Merriam-Webster Dictionary defines “spare” in several ways: “to refrain from attacking or reprimanding with necessary or salutary severity,” in one; “to relieve of the necessity of doing or undergoing something <spare yourself the trouble>” as another; or “to use or dispense frugally — used chiefly in the negative <don’t spare the syrup>” as yet one more. Yet it’s the second category of the sixth definition for the word that I think “spare ribs” are most akin to, that it’s “to have left over or as margin <time to spare>”. Have leftover, marginally, in my freezer, is what I did have with regards to spare ribs the other day. And so I used them up (as per definition 6a). But this was actually because these ribs were cast away from a previous cooking mission, involving pork belly, much like as in definition 3.
This is because spare ribs are commonly “spared” from the cut of pork known as the belly, whose richness is so enveloping that its layers are duly used for smoking as bacon, or braising until flopping sags of hong shao rou. I will now spare you from more “spare” rhetoric (definition 3, or possibly 2), to say that these were some excellent mid-summer eatins’, and that you should spare no hesitation to make them this coming Fourth of July holiday (alright, just one more!).
Like many people with some Chinese-American heritage (or rather, confused people with 50/50 like myself), I grew up experiencing spare ribs as a common dim sum snack — this tender, bony, chewy, gooey, totally-besotted-in-its-own-braising-liquids-stuff. Then when I experienced ribs of any kind from a Western perspective, they were always crispy on the outside, reddened from its rub or marinade inside, and smoky-tasting. What the hell? Why don’t we take the best parts of both takes, I thought, and make a spare rib dish to satisfy all the senses. It would spare me the trouble of even having to think that hard about it (okay, I lied).
sparing the ribs from a piece of pork belly
- sparing the ribs from a piece of pork belly
- marinating overnight in dark soy, sake and grated garlic
- Next, the spare ribs are simply roasted at a very low heat, covered, for just about an hour for this smallish portion. Over-cooking will drain out the liquids until they singe in the pan (better check on them at 45 minutes), while undercooking will result in toughness. But if you get the timing right, checking along the way, the meat will be meltingly tender and juicy, thanks to being sealed in its own steam. Yet the surface will still have that brownish, crackly crust; you should flip the ribs once during cooking, or else sear one side in a pan right after it’s out.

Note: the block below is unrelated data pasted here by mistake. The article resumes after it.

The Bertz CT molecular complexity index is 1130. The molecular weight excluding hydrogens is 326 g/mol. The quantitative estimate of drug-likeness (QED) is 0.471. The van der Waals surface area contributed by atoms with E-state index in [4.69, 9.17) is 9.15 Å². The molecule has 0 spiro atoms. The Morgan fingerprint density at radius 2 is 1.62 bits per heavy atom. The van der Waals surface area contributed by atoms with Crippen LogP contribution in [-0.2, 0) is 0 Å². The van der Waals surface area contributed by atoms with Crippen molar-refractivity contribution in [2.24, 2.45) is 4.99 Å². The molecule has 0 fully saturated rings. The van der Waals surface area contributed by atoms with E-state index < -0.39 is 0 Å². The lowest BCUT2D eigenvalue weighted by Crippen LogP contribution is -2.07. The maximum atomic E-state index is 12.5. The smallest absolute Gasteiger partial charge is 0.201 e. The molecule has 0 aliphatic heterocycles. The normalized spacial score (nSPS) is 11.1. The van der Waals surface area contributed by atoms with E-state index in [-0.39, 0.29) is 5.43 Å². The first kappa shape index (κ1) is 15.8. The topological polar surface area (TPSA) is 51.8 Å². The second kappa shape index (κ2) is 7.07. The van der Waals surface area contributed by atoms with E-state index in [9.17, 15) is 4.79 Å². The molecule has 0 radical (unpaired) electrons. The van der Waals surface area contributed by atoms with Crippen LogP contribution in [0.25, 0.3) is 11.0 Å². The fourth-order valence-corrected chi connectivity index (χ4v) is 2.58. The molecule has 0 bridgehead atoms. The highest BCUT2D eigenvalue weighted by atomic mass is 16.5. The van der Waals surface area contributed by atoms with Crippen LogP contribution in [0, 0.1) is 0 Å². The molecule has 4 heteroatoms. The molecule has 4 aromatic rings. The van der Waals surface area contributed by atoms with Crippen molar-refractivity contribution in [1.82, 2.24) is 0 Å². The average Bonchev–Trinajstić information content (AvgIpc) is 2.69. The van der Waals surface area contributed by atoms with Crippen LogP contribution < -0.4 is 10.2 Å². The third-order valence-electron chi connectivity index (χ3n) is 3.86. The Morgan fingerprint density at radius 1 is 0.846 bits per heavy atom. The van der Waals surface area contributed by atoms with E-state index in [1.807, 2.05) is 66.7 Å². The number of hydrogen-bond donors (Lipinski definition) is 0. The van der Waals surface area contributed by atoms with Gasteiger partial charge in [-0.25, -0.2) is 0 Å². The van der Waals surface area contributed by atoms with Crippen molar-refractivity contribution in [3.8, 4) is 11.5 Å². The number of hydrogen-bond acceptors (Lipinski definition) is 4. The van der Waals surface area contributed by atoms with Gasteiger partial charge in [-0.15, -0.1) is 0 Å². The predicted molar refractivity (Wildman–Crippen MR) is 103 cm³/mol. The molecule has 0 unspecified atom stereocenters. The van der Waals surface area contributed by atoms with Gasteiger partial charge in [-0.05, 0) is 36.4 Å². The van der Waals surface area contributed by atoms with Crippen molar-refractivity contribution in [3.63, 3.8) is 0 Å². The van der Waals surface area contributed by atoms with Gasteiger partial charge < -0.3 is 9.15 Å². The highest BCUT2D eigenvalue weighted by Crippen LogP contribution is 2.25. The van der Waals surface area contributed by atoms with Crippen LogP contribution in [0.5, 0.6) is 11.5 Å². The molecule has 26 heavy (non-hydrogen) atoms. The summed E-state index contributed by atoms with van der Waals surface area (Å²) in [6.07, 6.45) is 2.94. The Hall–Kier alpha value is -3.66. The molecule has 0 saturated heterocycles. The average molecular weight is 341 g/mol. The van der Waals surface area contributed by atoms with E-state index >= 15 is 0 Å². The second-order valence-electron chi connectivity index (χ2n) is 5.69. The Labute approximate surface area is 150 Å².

- the finished ribs, ready for slicing
- Then it’s time to gorge. For such a flavorful, unctuous cut of meat, I served mine with plain rice and some fresh veggies on the side — it’s summer, after all. The pan drippings can be turned into a quick sauce with the help of hot water and some stirring, to pour over the ribs, or the rice. It was so good that I’m thinking of bringing these, just cooked and cooled down, to barbecues soon. It’ll heat up nicely on a grill — even though, as I’ve found, you can really spare yourself from grilling if you want to make good ribs at home.
- Soy and Sake-Marinated Spare Ribs
- (makes about 1-2 servings)
- 1 lb strip spare ribs (from a strip of pork belly, or multiply the recipe and buy more ribs alone)
- 1 tablespoon dark soy sauce (or substitute 1/4 cup of light soy sauce)
- 1/4 cup sake
- 1/2 teaspoon brown sugar
- 1 large or 2 small cloves garlic, grated
- pinch of salt and white pepper
- Rub the spareribs with the salt, pepper, sugar, garlic, soy sauce and sake. Cover and chill overnight, or up to 2 days in the refrigerator.